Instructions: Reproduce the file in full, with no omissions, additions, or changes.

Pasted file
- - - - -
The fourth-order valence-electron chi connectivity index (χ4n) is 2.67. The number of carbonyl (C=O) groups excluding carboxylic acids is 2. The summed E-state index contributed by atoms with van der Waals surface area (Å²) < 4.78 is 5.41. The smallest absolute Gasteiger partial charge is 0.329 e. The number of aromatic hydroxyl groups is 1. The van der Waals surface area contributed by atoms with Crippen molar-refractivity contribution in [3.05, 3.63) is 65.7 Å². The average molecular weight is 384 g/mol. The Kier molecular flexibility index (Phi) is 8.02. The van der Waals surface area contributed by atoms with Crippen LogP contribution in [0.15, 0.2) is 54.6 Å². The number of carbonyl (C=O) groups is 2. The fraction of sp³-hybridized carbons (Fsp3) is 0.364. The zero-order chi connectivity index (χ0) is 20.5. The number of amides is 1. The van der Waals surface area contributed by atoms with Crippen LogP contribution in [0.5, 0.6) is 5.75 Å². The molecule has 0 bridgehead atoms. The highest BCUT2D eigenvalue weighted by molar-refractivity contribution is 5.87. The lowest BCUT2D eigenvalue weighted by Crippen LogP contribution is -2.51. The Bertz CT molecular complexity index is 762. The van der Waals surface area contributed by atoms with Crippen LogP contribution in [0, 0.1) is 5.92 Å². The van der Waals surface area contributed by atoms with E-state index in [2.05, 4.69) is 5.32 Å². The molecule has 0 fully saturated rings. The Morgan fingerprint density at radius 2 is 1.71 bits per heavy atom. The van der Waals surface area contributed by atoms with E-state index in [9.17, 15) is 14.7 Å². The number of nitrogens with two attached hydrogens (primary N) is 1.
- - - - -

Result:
The fourth-order valence-electron chi connectivity index (χ4n) is 2.67. The number of carbonyl (C=O) groups excluding carboxylic acids is 2. The summed E-state index contributed by atoms with van der Waals surface area (Å²) < 4.78 is 5.41. The smallest absolute Gasteiger partial charge is 0.329 e. The number of aromatic hydroxyl groups is 1. The van der Waals surface area contributed by atoms with Crippen molar-refractivity contribution in [3.05, 3.63) is 65.7 Å². The average molecular weight is 384 g/mol. The Kier molecular flexibility index (Phi) is 8.02. The van der Waals surface area contributed by atoms with Crippen LogP contribution in [0.15, 0.2) is 54.6 Å². The number of carbonyl (C=O) groups is 2. The fraction of sp³-hybridized carbons (Fsp3) is 0.364. The zero-order chi connectivity index (χ0) is 20.5. The number of amides is 1. The van der Waals surface area contributed by atoms with Crippen LogP contribution in [0.5, 0.6) is 5.75 Å². The molecule has 0 bridgehead atoms. The highest BCUT2D eigenvalue weighted by molar-refractivity contribution is 5.87. The lowest BCUT2D eigenvalue weighted by Crippen LogP contribution is -2.51. The Bertz CT molecular complexity index is 762. The van der Waals surface area contributed by atoms with Crippen LogP contribution in [0, 0.1) is 5.92 Å². The van der Waals surface area contributed by atoms with E-state index in [2.05, 4.69) is 5.32 Å². The molecule has 0 fully saturated rings. The Morgan fingerprint density at radius 2 is 1.71 bits per heavy atom. The van der Waals surface area contributed by atoms with E-state index in [9.17, 15) is 14.7 Å². The number of nitrogens with two attached hydrogens (primary N) is 1.